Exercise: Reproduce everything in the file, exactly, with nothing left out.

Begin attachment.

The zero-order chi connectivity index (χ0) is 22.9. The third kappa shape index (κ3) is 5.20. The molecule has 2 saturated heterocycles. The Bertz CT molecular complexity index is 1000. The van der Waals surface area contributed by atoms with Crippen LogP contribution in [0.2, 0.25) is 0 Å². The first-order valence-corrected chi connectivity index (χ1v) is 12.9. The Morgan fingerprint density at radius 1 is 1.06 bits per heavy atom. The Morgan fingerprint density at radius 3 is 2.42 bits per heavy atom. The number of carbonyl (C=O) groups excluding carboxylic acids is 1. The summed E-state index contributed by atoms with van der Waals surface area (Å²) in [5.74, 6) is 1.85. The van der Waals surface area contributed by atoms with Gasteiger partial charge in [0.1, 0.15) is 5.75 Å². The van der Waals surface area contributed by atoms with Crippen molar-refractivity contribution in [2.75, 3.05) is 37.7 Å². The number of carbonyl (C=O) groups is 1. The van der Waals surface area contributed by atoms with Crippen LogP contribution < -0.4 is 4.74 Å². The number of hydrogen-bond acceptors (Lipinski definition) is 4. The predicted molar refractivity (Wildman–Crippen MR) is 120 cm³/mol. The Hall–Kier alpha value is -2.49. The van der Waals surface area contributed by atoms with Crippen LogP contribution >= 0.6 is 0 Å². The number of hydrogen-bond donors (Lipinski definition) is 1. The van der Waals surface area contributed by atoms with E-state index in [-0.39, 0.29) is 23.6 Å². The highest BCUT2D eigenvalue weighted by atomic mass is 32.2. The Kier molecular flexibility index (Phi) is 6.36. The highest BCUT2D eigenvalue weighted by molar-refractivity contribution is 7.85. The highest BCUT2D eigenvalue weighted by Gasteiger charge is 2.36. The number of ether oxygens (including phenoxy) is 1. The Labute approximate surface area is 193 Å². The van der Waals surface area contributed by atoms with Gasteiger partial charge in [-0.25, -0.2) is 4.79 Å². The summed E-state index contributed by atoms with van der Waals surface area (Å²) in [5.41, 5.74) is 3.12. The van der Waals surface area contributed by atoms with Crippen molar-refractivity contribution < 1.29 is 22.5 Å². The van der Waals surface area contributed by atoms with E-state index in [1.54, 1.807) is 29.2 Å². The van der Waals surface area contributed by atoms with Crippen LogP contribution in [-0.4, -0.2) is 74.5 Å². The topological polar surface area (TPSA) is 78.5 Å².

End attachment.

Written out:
The zero-order chi connectivity index (χ0) is 22.9. The third kappa shape index (κ3) is 5.20. The molecule has 2 saturated heterocycles. The Bertz CT molecular complexity index is 1000. The van der Waals surface area contributed by atoms with Crippen LogP contribution in [0.2, 0.25) is 0 Å². The first-order valence-corrected chi connectivity index (χ1v) is 12.9. The Morgan fingerprint density at radius 1 is 1.06 bits per heavy atom. The Morgan fingerprint density at radius 3 is 2.42 bits per heavy atom. The number of carbonyl (C=O) groups excluding carboxylic acids is 1. The summed E-state index contributed by atoms with van der Waals surface area (Å²) in [5.74, 6) is 1.85. The van der Waals surface area contributed by atoms with Gasteiger partial charge in [0.1, 0.15) is 5.75 Å². The van der Waals surface area contributed by atoms with Crippen molar-refractivity contribution in [2.75, 3.05) is 37.7 Å². The number of carbonyl (C=O) groups is 1. The van der Waals surface area contributed by atoms with Crippen LogP contribution < -0.4 is 4.74 Å². The number of hydrogen-bond acceptors (Lipinski definition) is 4. The predicted molar refractivity (Wildman–Crippen MR) is 120 cm³/mol. The Hall–Kier alpha value is -2.49. The van der Waals surface area contributed by atoms with Crippen LogP contribution >= 0.6 is 0 Å². The number of hydrogen-bond donors (Lipinski definition) is 1. The van der Waals surface area contributed by atoms with E-state index in [-0.39, 0.29) is 23.6 Å². The highest BCUT2D eigenvalue weighted by atomic mass is 32.2. The Kier molecular flexibility index (Phi) is 6.36. The highest BCUT2D eigenvalue weighted by molar-refractivity contribution is 7.85. The highest BCUT2D eigenvalue weighted by Gasteiger charge is 2.36. The number of ether oxygens (including phenoxy) is 1. The Labute approximate surface area is 193 Å². The van der Waals surface area contributed by atoms with Gasteiger partial charge in [-0.25, -0.2) is 4.79 Å². The summed E-state index contributed by atoms with van der Waals surface area (Å²) in [5.41, 5.74) is 3.12. The van der Waals surface area contributed by atoms with Crippen molar-refractivity contribution < 1.29 is 22.5 Å². The van der Waals surface area contributed by atoms with E-state index in [1.54, 1.807) is 29.2 Å². The van der Waals surface area contributed by atoms with Crippen LogP contribution in [-0.4, -0.2) is 74.5 Å². The topological polar surface area (TPSA) is 78.5 Å².